I feel for her, and I feel for China. I would submit that the Chinese people will feel attacked by these protests and criticisms, when in fact they are aimed at the Chinese government. I think criticisms in other countries are assumed to be directed at the government and not necessarily the people, but an extra effort is needed in China to make this distinction. Here, many people consider the government and the country to be one and the same.

Finally, as someone who has lived in China for nearly four years and has been visiting since the 1990s, I feel a sense of pride in China's accomplishments. I want to see the country succeed and do well, and stage a memorable games. With this in mind, I'm saddened by the protests, which seem to be becoming even more vitriolic. The Chinese people are invested emotionally in these games, and an Olympics marred by violence, protests, and boycotts would be a loss of face that may take decades to fully overcome.

That being said, and this is where the moral dilemma comes in, China must answer for its policies. I just wish this government was more prepared for this, and cleaned up its own house before inviting over the guests.

The Communist Party of China had this coming, and it chose to ignore the warnings. Now it is faced with a mess of its own making.

It's just too bad the Chinese people are caught in the crossfire.

Great hall.jpgThe Chinese government likes to put on a good (and I use that term loosely) show. Watching the closing ceremony of the National People's Congress (repeatedly, and one full day after the whole thing was wrapped up!) on CCTV 新闻 (News), one quickly realizes that this government puts an S-load of emphasis on outward appearances. And that's S-load with a capital 'S.' Each and every one of the stone-faced politicians was neatly trimmed and pressed. President Hu Jintao smiled at the appropriate occasions. It was communist theatre at its finest. I think a lot of this goes back to the old, cold-war theory that if something looks out of place, it might be seen by the CIA or other covert agency as a sign of weakness, which will open the door for Chiang Kai-shek to reinvade or some damn thing. Whatever the reason behind it, the CPC loves its theatrics. As such, this is why I think this new theory being kicked around now about 'punishing' China over this whole Tibet situation by boycotting the opening ceremonies at the Olympics isn't such a hot idea.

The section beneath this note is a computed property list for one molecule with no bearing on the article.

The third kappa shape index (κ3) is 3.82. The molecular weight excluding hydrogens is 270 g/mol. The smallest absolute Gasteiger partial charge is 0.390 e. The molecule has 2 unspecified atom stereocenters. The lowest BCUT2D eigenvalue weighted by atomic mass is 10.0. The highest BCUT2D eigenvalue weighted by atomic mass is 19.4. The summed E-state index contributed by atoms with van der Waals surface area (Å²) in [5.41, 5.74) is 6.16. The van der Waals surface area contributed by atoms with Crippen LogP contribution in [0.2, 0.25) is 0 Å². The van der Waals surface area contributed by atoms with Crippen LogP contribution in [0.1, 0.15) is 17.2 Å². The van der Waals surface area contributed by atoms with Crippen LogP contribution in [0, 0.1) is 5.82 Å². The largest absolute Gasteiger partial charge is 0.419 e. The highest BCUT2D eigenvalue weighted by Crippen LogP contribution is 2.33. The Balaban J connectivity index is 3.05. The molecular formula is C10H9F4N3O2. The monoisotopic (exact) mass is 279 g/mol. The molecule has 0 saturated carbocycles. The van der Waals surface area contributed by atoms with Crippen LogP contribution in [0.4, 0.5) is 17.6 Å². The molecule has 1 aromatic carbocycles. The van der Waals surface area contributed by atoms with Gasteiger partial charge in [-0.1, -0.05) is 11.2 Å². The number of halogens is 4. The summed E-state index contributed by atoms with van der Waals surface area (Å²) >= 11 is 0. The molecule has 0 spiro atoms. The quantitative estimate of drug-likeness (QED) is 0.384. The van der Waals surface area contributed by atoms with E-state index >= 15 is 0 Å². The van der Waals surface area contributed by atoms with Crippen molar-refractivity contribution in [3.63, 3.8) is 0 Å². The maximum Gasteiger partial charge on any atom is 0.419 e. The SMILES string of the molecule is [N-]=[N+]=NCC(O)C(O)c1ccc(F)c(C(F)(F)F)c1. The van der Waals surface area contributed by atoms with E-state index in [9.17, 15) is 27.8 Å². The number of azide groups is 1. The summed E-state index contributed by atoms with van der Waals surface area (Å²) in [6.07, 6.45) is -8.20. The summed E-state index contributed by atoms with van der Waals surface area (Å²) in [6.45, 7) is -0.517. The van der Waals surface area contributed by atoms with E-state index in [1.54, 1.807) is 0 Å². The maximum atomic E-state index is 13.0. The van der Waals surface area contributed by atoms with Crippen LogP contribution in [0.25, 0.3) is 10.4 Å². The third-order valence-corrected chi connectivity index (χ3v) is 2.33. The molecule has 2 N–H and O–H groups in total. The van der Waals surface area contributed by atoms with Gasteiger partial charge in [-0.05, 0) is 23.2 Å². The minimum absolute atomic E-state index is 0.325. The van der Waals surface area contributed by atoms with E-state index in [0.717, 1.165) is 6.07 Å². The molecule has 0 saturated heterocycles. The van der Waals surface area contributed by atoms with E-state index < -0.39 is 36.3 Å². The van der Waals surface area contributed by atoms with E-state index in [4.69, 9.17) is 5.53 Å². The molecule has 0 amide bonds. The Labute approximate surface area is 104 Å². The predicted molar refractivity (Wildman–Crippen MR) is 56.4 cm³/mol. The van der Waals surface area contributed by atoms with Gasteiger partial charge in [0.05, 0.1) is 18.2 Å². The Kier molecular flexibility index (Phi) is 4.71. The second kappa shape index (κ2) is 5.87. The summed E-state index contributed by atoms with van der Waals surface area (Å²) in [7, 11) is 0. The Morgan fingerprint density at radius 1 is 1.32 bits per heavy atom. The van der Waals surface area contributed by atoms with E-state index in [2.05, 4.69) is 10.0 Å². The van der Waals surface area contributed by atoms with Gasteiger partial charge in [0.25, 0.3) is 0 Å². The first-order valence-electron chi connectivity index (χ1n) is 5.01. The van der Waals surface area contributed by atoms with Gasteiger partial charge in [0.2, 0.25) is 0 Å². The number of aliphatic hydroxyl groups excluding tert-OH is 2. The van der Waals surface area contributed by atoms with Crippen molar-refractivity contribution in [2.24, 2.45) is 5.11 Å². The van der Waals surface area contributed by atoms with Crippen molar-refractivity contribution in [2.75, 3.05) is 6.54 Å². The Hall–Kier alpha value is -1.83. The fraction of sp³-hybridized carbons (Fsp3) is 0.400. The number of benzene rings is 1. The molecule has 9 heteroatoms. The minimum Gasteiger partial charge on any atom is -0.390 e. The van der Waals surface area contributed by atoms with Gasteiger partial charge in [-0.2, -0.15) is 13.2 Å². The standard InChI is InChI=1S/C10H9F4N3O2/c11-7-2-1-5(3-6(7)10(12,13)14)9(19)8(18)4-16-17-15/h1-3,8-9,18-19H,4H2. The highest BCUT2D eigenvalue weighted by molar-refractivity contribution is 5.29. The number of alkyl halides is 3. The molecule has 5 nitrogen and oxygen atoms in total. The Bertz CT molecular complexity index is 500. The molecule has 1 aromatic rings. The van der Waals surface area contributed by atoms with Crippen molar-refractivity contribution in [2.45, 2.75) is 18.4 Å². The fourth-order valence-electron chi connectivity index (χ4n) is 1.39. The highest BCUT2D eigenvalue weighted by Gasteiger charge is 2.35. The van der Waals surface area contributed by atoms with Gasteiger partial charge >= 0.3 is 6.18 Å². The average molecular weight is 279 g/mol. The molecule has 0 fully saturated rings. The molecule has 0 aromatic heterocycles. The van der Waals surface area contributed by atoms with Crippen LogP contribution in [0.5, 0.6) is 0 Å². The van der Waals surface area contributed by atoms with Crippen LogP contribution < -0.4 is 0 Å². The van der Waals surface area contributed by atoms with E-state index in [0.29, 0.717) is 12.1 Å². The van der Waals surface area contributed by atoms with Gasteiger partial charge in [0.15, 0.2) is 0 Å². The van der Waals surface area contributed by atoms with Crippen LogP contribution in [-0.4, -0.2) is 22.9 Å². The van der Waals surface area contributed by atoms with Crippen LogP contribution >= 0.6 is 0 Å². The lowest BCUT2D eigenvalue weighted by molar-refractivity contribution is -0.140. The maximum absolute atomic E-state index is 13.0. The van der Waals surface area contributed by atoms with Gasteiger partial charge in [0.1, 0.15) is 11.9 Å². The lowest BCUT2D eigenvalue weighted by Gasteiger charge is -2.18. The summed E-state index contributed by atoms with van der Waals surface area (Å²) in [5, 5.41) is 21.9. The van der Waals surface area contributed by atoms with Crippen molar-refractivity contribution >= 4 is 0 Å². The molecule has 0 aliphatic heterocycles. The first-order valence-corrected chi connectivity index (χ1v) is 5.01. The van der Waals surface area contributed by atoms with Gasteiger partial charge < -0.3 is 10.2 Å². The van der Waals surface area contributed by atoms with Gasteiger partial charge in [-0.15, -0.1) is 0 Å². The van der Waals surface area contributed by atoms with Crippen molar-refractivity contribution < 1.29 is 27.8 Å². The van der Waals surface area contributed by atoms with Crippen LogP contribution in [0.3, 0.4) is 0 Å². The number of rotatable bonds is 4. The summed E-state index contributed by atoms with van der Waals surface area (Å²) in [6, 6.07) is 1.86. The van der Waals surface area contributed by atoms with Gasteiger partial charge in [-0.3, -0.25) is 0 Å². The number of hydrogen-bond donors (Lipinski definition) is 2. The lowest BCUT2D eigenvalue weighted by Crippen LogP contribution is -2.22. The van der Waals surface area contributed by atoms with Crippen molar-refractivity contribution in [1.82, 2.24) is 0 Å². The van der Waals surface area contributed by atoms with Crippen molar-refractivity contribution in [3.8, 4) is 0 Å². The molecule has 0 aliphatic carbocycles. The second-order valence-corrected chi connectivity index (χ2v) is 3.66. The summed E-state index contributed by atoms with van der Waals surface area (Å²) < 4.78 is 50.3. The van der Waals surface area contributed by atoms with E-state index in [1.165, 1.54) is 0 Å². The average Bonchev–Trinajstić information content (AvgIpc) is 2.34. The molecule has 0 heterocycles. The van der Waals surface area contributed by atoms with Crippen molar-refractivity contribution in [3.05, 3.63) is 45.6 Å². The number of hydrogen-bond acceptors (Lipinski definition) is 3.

As I've stated on numerous occasions in the past, I don't mind at all when someone sticks their finger in this government's eye from time to time. But when it comes to the Olympics, I don't think it's the right move. Anyone who has spent more than 10 minutes in this country knows that this government and the people in general are going 'koo koo for Olympic puffs,' or something to that effect. They're throwing their heart and soul into trying to prove that China is all growed up and ready to come out and play with the big boys. As such, if there are empty seats on August 8th beside Hu Jintao, Chiang Kai-shek might just see his opening.

The CPC knows how to hold a grudge. And nothing is going to piss off this government more than screwing with this country's 'coming out party.' As such, my advice to world leaders is to tread cautiously when it comes to this issue. Criticize from afar if you so desire, but when August 8th rolls around, just kick back and enjoy the show, because, even with the dramatic loss of Spielberg, I have a feeling that his Mexican, non-union equivalent has a shiny firework or two in his bag of tricks that should make for some at least mild entertainment to crack open the 2008 Games.